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Scientific name: Chordata: Reptilia: Testudinata: Colubridae: Elaphe obsoleta
Common Name: Pilot Black Snake
Photographer: E. M. Barrows
Identifier: E. M. Barrows
Figure 1. Sam Droege (Wildlife Biologist) found this Pilot Black Snake on 28 June 2001. The snake was resting on the ground when he discovered it. It was probably over 3 feet long.
Figures 2-3. The same snake.
Figures 4. The same snake which crawled away from its resting spot. It held its head up about 12 inches and flicked its tongue as it crawled. Photograph by Dan Kjar.
Other common names for this snake are Rat Snake and Rattlesnake Pilot. This species vibrates its tail (as do rattlesnakes) when it is disturbed. This species consumes birds, eggs, lizards, mice, and other small mammals. Our fortunate Forest Ecology Class saw two Rat Snakes in fall 1998. One invaded the GU Ecology Lab and the other was crawling up the trunk of a large tree in Glover-Archbold Park. Pilot Black Snakes are diurnal during spring and fall and nocturnal during summer. These snakes are skillful climbers and raid birds' nests, consuming eggs and young birds.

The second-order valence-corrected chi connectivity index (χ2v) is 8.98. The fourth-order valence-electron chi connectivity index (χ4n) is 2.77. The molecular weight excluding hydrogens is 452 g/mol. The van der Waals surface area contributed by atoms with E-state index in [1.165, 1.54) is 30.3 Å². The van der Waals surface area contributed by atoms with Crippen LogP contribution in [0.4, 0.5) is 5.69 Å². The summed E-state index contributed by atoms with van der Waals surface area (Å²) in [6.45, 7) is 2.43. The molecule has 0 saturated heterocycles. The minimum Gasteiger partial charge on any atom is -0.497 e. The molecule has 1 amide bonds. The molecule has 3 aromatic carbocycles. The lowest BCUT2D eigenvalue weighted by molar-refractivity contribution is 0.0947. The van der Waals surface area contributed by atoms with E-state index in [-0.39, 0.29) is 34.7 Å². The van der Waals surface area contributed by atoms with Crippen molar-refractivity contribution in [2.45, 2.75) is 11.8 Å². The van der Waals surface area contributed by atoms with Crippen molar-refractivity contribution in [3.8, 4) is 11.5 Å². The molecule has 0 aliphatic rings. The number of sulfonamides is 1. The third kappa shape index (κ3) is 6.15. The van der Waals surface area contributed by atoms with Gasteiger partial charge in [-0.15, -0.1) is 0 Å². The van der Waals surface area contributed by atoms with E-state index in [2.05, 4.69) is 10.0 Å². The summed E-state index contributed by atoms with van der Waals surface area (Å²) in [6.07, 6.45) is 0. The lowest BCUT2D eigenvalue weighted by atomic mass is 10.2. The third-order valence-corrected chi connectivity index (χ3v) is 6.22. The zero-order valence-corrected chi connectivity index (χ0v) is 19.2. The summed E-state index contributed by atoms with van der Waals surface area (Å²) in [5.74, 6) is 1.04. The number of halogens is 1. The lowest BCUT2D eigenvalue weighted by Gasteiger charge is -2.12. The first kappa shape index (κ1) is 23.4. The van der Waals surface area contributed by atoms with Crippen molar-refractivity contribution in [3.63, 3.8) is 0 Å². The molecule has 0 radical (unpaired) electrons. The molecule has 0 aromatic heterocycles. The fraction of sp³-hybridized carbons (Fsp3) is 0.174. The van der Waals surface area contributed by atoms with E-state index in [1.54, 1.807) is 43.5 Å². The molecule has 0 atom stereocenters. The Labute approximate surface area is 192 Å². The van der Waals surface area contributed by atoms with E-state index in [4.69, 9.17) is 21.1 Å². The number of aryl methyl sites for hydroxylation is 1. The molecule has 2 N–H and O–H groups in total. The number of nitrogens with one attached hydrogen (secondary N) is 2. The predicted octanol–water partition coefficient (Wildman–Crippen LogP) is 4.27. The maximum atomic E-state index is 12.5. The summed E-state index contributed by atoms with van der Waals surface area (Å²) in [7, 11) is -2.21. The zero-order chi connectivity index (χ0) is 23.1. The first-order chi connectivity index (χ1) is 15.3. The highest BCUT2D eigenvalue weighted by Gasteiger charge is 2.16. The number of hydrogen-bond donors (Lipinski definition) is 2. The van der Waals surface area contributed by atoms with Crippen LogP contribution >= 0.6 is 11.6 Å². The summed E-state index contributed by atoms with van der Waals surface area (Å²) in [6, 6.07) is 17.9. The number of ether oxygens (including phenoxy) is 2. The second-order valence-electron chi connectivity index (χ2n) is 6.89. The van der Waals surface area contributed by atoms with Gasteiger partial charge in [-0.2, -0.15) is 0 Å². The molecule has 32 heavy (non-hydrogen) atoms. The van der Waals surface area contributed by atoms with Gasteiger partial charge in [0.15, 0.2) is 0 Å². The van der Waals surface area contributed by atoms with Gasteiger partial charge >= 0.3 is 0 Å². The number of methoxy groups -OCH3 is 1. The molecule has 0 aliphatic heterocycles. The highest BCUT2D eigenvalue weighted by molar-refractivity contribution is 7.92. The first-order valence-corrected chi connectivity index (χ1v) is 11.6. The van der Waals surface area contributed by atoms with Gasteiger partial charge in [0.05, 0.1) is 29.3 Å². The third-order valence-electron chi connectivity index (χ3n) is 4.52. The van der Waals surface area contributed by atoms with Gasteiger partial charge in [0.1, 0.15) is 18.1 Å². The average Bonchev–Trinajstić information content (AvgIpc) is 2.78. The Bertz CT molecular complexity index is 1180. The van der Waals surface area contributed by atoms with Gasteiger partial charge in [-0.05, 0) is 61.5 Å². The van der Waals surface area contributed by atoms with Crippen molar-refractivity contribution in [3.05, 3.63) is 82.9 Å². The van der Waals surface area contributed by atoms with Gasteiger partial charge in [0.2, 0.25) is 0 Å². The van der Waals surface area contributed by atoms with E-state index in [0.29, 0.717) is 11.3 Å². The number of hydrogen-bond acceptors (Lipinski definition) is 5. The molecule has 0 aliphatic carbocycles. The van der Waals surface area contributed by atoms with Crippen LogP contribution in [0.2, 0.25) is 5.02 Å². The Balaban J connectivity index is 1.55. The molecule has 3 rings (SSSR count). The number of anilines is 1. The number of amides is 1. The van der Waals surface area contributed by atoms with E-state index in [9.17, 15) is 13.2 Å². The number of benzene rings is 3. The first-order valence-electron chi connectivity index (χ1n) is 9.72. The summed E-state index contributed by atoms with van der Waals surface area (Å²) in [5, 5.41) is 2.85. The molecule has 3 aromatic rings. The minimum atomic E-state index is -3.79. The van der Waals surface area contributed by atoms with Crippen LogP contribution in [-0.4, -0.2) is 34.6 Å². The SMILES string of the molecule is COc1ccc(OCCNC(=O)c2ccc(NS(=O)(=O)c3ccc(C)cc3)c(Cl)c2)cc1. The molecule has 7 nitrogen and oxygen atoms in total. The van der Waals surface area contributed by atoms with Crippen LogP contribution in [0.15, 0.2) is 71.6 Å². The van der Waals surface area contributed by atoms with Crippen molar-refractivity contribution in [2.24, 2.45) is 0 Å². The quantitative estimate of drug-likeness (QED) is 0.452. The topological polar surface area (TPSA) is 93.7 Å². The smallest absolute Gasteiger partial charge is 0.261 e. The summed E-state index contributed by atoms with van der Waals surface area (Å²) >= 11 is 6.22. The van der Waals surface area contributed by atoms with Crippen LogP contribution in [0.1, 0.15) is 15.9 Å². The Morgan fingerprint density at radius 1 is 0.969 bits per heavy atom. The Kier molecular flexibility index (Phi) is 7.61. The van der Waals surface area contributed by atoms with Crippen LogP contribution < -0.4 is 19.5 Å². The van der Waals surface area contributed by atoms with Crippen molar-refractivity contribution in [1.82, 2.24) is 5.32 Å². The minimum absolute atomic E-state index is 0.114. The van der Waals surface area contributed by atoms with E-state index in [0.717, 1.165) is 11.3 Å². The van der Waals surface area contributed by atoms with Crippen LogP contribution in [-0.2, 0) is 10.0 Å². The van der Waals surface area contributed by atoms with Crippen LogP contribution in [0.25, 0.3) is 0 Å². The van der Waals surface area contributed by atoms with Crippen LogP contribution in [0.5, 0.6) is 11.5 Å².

Behler, John L. and F. Wayne King. 1979. National Audubon Society Field Guide to North American Reptiles and Amphibians. Alfred A. Knopf, New York, NY. 743 pp.
Please click here for more information on the USGS Patuxent Wildlife Research Center.